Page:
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Global assessment of the status of coral reef herbivorous fishes : : evidence from fishing effects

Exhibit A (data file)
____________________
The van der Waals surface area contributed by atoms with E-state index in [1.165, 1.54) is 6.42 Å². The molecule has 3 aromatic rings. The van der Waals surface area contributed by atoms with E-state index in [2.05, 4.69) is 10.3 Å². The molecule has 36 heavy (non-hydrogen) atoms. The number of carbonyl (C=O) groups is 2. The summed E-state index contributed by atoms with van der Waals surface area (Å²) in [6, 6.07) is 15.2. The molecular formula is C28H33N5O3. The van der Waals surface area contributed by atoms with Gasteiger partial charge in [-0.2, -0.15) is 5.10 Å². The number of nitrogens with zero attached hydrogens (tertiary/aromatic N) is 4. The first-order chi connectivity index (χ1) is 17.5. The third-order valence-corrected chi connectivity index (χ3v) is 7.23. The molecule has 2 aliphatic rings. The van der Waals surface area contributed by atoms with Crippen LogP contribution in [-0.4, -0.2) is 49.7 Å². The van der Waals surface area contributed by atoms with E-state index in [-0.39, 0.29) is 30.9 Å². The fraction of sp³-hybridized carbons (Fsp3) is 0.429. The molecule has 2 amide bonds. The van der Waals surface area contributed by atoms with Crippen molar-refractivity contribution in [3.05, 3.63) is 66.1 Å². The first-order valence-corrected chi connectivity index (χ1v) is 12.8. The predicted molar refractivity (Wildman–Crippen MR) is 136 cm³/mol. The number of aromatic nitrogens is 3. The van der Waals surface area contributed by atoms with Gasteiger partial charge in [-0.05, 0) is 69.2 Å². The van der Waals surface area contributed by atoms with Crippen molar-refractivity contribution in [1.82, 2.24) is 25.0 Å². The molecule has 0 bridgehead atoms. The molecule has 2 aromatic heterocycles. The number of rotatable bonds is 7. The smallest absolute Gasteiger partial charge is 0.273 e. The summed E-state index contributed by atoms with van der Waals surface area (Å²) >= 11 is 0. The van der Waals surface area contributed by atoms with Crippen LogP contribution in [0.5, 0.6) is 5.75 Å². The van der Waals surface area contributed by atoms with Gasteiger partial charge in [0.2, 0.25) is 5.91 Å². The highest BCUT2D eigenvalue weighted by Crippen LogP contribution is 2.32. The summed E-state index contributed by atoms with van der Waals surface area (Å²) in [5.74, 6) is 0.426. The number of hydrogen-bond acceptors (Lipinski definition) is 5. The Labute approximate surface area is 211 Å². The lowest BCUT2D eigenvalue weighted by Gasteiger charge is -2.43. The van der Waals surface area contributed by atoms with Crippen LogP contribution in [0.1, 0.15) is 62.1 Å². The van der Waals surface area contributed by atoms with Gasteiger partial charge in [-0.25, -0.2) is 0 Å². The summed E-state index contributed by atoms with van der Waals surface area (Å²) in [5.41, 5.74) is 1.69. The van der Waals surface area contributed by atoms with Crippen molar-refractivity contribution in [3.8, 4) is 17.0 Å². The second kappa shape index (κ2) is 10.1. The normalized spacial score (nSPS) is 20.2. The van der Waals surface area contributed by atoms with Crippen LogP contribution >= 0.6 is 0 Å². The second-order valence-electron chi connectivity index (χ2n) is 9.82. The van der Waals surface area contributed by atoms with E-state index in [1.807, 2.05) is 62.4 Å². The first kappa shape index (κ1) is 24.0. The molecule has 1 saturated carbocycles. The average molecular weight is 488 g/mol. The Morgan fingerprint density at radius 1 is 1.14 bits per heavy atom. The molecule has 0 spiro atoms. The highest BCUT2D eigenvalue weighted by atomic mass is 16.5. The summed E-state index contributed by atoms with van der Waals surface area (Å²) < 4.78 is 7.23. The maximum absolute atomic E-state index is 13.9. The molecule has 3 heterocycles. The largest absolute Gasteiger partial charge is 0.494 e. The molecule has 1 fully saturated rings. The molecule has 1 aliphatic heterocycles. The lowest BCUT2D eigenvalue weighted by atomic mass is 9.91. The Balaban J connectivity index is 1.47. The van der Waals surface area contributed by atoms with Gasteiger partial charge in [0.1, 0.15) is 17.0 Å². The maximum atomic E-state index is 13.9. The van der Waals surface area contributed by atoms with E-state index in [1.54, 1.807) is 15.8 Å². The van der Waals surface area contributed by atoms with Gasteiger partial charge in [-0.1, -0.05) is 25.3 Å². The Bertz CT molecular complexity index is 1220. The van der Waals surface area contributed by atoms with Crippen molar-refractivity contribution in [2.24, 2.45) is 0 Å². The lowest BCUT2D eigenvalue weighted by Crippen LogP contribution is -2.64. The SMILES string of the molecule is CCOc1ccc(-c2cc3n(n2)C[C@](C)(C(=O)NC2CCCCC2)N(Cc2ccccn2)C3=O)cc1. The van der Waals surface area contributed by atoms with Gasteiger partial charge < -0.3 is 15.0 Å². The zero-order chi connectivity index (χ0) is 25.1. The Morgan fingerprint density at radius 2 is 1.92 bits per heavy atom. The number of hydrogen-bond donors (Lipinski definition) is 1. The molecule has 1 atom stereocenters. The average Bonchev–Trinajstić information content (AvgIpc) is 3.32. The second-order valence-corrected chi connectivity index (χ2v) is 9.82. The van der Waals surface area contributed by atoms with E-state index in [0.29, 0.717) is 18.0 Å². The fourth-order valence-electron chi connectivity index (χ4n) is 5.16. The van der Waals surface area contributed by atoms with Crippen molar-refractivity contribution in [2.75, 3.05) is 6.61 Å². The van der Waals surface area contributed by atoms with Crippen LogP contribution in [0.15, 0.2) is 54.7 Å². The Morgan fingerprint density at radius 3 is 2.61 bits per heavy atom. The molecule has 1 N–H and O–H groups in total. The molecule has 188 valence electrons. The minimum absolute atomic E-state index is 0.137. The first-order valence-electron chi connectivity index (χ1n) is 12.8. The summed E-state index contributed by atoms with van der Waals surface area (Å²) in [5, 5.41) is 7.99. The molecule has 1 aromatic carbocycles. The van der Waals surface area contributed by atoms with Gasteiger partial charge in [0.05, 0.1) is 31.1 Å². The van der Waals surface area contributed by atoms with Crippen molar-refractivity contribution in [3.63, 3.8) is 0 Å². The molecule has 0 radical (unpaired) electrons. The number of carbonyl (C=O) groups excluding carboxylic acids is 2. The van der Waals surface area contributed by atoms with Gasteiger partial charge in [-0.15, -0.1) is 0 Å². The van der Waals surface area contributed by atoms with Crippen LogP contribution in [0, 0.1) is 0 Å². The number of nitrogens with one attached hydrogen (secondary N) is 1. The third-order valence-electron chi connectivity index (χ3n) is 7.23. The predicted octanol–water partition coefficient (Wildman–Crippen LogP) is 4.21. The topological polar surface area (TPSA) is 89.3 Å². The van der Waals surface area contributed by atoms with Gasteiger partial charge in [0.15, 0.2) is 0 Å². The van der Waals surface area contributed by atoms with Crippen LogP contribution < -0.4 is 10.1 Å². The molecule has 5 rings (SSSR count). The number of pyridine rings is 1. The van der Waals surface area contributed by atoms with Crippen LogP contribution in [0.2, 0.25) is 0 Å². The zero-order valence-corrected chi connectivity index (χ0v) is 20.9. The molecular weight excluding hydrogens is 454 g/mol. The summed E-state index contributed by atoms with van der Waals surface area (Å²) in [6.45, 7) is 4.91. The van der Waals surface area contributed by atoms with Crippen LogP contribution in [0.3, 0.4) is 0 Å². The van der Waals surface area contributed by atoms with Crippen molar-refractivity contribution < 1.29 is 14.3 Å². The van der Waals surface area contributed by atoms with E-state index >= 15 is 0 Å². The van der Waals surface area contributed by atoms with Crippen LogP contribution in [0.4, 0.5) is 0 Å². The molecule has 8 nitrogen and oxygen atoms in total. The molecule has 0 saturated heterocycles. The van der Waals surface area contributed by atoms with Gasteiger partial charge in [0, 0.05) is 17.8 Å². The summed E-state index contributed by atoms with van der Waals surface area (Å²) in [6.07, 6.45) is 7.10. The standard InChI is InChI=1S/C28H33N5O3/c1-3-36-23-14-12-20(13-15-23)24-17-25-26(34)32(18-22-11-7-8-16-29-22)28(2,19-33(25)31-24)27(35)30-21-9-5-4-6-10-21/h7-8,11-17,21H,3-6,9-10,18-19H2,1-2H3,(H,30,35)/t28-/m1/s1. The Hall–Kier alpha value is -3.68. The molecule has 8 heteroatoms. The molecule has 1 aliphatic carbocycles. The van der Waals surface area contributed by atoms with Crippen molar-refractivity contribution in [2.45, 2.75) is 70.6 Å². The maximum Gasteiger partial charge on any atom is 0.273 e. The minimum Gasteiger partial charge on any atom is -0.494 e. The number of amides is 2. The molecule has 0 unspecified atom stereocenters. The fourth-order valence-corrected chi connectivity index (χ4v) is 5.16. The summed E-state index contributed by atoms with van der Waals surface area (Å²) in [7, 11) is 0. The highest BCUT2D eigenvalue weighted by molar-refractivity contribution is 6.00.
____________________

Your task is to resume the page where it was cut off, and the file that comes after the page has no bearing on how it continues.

Herbivores provide important ecological services across ecosystems where they influence productivity and plant community composition. On coral reefs, herbivorous fishes consume benthic primary producers and regulate competition between fleshy algae and reef-building corals. Many of these species are also important fishery targets yet little is known about their global status. Using a worldwide synthesis of herbivorous reef fishes we show that biomass is more than twice as high at sites not accessible to fishing relative to fished sites, independent of regional effects. Further, fishing alters community structure by disproportionately reducing biomass of larger-bodied functional groups while increasing that of smaller territorial damselfishes. This fishing down the herbivore guild likely alters the effectiveness of these fishes to regulate algal abundance on reefs. Our study reveals that herbivores are systematically affected by fishing and provides insights and baselines for herbivore assemblages which can be used for developing informed management targets globally

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